Three Terrain Questions


i´m currently focus on terrain programming, and i have three questions:

  1. I want to have convincing collision detection / and response in my terrain.
    How could i realize that? It is a good idea to use a decimated mesh of my terrain to represent the collision data? And what kind of space partition technique is recommended? I thought about a quadtree.

  2. I want to incorporate my radiosity processor for terrain lighting. But i´m afraid that the lighting looks faceted (since the normals for radiosty are calculated per surface and not per vertex (which procduces smoother lighting)).
    How could i arrange my radiosity processor to achieve good and smooth terrain lighting?

  3. For rendering, which kind of partitioning tree ist better: Octree, Quadtree, or yet another tree?

Would be nice if i get some ideas and input,

Thanks in advance

  1. Not related to this forum.
  2. Don’t know.
  3. This actually depends on what algorithm you are implementing. Old quad tree based algorithms are not much good. If you want a progressive mesh based algorithm, then ROAM/ROAM2 (M.Duchianeu et. al.) will suffice your needs pretty well. But beware, its a CPU intensive algorithm and as yet there has been no effort (to my knowledge) to incorporate GPU based calculations in it. Another algorithm that has gained popularity recently is geometry clipmaps by H.Hoppe and A.Losasso. Also remember that quad trees are essentially two dimensional. That is okay if your simulation is ground based. But can pose problems in other scenarios. But that can be handled by designing a heuristic, suitable to one’s implementation, to extend the quad-tree in three dimensions. A poor heuristic, can however, lead to poor culling, in which case a octree might be more feasible. If you plan to use these for mere space partitioning than you have to use some other algorithm for mesh refinement and tessellation, like the ones i mentioned above.

based on your question, I think this would be a good place to start:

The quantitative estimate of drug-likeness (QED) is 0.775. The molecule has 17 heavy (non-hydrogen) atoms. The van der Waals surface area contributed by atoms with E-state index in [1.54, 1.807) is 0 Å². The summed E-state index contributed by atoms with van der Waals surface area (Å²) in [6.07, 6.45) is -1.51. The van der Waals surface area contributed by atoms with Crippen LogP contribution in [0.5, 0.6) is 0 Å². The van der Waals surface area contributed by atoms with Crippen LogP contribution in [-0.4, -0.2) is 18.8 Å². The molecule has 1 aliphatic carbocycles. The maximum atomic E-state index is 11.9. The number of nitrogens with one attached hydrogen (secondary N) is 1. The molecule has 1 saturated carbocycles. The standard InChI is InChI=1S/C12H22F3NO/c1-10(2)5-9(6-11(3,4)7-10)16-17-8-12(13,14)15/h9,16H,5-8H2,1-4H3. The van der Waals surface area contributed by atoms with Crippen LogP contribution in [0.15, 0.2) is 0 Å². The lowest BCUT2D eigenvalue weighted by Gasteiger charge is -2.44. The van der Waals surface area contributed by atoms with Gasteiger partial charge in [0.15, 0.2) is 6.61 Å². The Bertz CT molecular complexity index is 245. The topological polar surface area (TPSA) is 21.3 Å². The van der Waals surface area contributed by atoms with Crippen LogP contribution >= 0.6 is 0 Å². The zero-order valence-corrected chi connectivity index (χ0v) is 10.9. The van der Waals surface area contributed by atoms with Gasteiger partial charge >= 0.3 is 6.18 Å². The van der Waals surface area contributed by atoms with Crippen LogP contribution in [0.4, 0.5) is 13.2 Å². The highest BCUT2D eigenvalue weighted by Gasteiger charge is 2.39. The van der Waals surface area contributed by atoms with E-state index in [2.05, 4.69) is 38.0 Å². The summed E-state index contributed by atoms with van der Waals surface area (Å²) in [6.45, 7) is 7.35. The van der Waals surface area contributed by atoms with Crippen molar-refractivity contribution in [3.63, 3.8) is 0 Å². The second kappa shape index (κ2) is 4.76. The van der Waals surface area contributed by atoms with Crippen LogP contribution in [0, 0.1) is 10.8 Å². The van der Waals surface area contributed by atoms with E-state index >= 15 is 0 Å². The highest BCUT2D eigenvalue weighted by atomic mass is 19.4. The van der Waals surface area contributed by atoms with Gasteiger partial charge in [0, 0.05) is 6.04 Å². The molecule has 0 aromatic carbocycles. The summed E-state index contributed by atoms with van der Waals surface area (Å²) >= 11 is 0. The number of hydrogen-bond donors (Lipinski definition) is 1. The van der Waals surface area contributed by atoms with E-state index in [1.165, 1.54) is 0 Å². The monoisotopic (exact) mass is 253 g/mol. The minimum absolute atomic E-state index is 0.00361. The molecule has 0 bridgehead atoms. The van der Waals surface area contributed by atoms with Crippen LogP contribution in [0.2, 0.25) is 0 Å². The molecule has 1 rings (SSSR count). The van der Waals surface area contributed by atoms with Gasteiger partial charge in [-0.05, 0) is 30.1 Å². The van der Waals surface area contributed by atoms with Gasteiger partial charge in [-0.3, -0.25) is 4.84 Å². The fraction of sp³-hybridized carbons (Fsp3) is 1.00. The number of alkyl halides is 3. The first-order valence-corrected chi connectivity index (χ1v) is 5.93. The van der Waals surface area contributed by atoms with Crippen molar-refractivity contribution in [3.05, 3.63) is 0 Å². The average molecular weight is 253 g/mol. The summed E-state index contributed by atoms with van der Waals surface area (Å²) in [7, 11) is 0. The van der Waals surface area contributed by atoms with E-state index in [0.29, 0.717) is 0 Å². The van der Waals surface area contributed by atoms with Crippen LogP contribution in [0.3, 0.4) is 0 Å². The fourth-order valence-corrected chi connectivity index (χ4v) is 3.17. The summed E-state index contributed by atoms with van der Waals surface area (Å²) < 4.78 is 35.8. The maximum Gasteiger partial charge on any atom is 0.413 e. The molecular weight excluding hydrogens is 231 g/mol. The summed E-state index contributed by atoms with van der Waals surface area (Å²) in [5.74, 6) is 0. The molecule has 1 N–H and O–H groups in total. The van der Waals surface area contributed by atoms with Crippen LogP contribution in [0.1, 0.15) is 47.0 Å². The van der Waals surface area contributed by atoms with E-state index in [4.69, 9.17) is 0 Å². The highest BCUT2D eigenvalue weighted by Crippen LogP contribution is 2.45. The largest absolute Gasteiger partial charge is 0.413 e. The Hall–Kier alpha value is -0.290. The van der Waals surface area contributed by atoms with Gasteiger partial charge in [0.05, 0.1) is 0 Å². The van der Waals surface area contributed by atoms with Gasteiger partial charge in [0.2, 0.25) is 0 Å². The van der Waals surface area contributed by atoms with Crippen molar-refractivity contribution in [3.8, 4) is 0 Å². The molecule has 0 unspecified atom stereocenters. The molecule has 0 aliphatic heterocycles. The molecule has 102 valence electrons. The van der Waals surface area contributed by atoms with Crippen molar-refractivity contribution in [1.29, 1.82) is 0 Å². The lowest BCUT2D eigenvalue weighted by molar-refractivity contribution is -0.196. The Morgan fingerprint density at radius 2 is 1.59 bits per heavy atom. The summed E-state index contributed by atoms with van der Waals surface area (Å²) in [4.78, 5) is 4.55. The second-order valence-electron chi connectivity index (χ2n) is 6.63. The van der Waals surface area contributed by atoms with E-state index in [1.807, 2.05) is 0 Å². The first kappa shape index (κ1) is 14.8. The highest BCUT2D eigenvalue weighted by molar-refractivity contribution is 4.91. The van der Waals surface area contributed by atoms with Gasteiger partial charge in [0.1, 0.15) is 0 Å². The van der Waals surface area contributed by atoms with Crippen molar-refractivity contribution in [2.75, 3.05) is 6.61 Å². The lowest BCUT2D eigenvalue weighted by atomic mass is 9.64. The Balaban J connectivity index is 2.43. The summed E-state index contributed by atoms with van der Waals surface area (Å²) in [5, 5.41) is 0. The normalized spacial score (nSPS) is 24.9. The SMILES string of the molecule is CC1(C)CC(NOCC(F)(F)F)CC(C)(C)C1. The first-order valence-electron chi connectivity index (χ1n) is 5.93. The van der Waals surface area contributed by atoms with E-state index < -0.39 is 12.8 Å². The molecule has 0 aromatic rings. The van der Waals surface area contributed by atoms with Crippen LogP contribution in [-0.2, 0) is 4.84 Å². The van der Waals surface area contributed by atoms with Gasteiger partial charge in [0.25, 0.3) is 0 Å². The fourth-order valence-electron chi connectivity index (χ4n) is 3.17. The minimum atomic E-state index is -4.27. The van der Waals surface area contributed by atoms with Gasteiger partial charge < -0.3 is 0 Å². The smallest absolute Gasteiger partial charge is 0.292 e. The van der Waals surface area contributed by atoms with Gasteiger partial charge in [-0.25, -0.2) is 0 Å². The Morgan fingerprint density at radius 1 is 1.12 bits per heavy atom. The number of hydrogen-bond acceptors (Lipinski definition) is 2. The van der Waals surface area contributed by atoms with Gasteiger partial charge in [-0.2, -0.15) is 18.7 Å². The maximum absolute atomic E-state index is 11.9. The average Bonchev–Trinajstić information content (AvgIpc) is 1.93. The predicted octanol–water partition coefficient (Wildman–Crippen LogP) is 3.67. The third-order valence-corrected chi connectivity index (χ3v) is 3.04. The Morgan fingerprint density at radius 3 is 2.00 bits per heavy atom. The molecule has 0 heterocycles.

1. i use newton for this and use a “newton collision tree”
  2. i would find a new lighting technique
  3. i like the original Geometrical Mip Mapping, it still runs fast on current hardware and is well suited to games (e.g FarCry used GeoMipMapping) and it is fairly easy to code. Quadtree based frustum culling is also recommended by the original author Willem H. de Boer

Originally posted by bulldogs:

2) i would find a new lighting technique

How about you average out the face normals per vertex and use them for smooth shading?

Originally posted by Fastian:
[quote]Originally posted by bulldogs:

2) i would find a new lighting technique

How about you average out the face normals per vertex and use them for smooth shading?
[/QUOTE]That would mean using “per vertex” normals - which is what he can’t do.

Malakai2007 perhaps you can subdivide your terrain (even if it’s just a relatively small/localised area) to smooth out the actual geometry while doing your lighting calculations.

If he is using a height map, then sub-division is limited by the resolution of the height map. Further sub-division is futile and also produces geometry aliasing artifacts.

I think what rgpc meant was to subdivide the terrain further just for the radiosity processor, store the result in a lightmap and apply this to the original heightmap.